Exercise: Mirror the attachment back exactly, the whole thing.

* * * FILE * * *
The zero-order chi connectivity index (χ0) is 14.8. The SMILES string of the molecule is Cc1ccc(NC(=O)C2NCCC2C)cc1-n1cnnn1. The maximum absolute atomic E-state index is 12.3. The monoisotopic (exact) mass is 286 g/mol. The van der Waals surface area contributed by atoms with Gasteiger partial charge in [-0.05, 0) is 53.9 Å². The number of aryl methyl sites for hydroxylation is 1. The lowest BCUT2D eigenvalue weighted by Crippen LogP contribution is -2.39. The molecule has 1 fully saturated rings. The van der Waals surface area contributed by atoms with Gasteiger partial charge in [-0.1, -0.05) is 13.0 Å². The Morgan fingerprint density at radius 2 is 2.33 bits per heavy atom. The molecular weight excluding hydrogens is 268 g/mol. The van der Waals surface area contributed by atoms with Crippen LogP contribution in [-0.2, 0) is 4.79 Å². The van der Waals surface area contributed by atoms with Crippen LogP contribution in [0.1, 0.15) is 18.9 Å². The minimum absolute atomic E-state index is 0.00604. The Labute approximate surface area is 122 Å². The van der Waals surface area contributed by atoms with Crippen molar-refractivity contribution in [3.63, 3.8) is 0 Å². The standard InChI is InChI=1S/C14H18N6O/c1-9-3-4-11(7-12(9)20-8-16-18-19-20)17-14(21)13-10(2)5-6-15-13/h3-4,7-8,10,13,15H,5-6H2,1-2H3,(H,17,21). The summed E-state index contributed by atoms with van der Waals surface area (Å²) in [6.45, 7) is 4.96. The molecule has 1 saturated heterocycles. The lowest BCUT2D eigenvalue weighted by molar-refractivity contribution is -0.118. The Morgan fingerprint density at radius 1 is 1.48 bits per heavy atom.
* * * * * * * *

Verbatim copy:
The zero-order chi connectivity index (χ0) is 14.8. The SMILES string of the molecule is Cc1ccc(NC(=O)C2NCCC2C)cc1-n1cnnn1. The maximum absolute atomic E-state index is 12.3. The monoisotopic (exact) mass is 286 g/mol. The van der Waals surface area contributed by atoms with Gasteiger partial charge in [-0.05, 0) is 53.9 Å². The number of aryl methyl sites for hydroxylation is 1. The lowest BCUT2D eigenvalue weighted by Crippen LogP contribution is -2.39. The molecule has 1 fully saturated rings. The van der Waals surface area contributed by atoms with Gasteiger partial charge in [-0.1, -0.05) is 13.0 Å². The Morgan fingerprint density at radius 2 is 2.33 bits per heavy atom. The molecular weight excluding hydrogens is 268 g/mol. The van der Waals surface area contributed by atoms with Crippen LogP contribution in [-0.2, 0) is 4.79 Å². The van der Waals surface area contributed by atoms with Crippen LogP contribution in [0.1, 0.15) is 18.9 Å². The minimum absolute atomic E-state index is 0.00604. The Labute approximate surface area is 122 Å². The van der Waals surface area contributed by atoms with Crippen molar-refractivity contribution in [3.63, 3.8) is 0 Å². The standard InChI is InChI=1S/C14H18N6O/c1-9-3-4-11(7-12(9)20-8-16-18-19-20)17-14(21)13-10(2)5-6-15-13/h3-4,7-8,10,13,15H,5-6H2,1-2H3,(H,17,21). The summed E-state index contributed by atoms with van der Waals surface area (Å²) in [6.45, 7) is 4.96. The molecule has 1 saturated heterocycles. The lowest BCUT2D eigenvalue weighted by molar-refractivity contribution is -0.118. The Morgan fingerprint density at radius 1 is 1.48 bits per heavy atom.